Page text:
Medicides – A Violation of the Hippocratic Oath or Death with Dignity

Medicide refers to committing suicide with the help of a certified doctor. In other words, it can be called physician-assisted suicide. It is also known as ‘euthanasia’ or ‘death with dignity.’ It is a process in which a qualified physician offers an incurably ill patient the means (equipment or drugs) to end his or her own life. But at the same time, it is important to note that these resources are provided upon the patient’s request. Nevertheless, it is as clear as crystal that the procedure infringes the Hippocratic Oath and is highly controversial. Depending upon the jurisdiction and culture of a country, it may be illegal, legal or undecided.

When doctors receive their degree of practice, they are required to take the Hippocratic Oath. The oath restricts them from doing any harm or giving a lethal injection. However, the moment they aid a patient in bringing about his or her own death voluntarily by means of any drugs or a lethal injection, this oath gets violated.

Medicide

Why are Medicides in Limelight?

Several people, who suffer from a terminal disease and seek an escape, support this process and insist that it should be an alternative for such patients. In accordance with them, it is the responsibility of a doctor to relieve his patients and end their pains and sufferings; no matter whatever means he adopts for this.

By following this process, patients who are going through extreme anguish and distress will no longer have to tolerate agonies of life. Various terrible diseases such as cancer and AIDS cause slow and painful death. It becomes quite difficult for these patients to bear the tremendous misery and solitude. In such a case, medicide is like a boon for them, as it frees them from bitter reality.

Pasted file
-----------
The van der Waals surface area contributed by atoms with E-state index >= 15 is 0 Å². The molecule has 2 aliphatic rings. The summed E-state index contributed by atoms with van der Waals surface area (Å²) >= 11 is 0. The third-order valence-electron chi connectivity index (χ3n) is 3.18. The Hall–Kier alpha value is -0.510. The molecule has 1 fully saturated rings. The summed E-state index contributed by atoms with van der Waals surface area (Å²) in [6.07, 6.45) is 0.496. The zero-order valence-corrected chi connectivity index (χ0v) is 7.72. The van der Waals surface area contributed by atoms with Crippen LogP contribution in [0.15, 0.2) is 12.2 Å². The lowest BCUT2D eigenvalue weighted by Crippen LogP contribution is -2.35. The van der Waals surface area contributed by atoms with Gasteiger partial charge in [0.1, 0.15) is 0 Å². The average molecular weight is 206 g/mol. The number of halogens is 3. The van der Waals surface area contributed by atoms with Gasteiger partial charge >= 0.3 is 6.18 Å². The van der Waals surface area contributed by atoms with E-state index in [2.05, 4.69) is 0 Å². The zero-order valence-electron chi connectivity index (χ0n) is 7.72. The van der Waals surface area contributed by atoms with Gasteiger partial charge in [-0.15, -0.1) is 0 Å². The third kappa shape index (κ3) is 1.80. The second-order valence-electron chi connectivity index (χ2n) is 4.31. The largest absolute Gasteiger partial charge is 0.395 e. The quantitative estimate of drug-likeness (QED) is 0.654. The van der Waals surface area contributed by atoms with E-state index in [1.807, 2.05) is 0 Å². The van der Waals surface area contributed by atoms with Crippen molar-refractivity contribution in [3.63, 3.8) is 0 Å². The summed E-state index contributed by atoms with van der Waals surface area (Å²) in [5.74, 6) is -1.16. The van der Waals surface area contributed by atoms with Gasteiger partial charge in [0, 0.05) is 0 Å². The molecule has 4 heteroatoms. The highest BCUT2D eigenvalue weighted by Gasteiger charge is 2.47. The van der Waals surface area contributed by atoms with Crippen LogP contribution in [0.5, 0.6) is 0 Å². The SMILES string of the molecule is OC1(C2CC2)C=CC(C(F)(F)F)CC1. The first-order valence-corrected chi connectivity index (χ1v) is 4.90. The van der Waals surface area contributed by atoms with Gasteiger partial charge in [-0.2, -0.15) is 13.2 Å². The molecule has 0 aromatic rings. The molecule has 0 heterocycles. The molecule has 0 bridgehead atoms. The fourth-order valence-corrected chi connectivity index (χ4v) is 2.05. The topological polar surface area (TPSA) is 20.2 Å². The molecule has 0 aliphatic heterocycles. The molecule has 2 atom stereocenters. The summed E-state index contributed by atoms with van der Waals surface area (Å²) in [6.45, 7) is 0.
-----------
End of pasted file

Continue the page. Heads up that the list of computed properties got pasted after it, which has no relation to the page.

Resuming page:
Doctors are knowledgeable enough to tell how many days are left for a patient. In this case, why is the patient required to endure all sufferings till he does his last breath? When it is apparent that he will not be saved and will die ultimately, why should he wait for the circumstance to get worse and even a more throbbing death? Furthermore, it becomes troublesome for the patient’s family as well to cope with him.

“Mercitron”- An Ultimate Apparatus

Dr. Jack Kevorkian, famous as “Dr. Death,” invented a suicide machine called the “Mercitron”. The device is operated by the patient and activated by a switch. The intravenous saline infusion is interrupted by the device with bolus of thiopentone. After that, a dose of potassium chloride is provided. Dr. Death is of the opinion that it is not needed for a doctor to begin the intravenous infusion. On the contrary, it is entirely the patient’s own will whether he/she wants to operate the machine or not.

But the process is not straightforward. In his description of the first experience in medicides, Kevorkian mentions that Janet Adkins (from Michigan, California) was suffering from Alzheimer’s and requested him for assisted suicide. It took Janet more than five attempts to achieve success with the help of the machine.

To conclude, we can say that medicide has always been a matter of great controversy. On one hand, it is against humanity and ethics, but on the other, it provides relief from severe sufferings. It is utterly a conflicting topic, as no fixed judgment has been taken for or against the sensitive issue. Setting all these arguments aside, it is actually factual that medicide brings a solution to one’s end-less suffering and is considered to be a better alternative at the time of distress.

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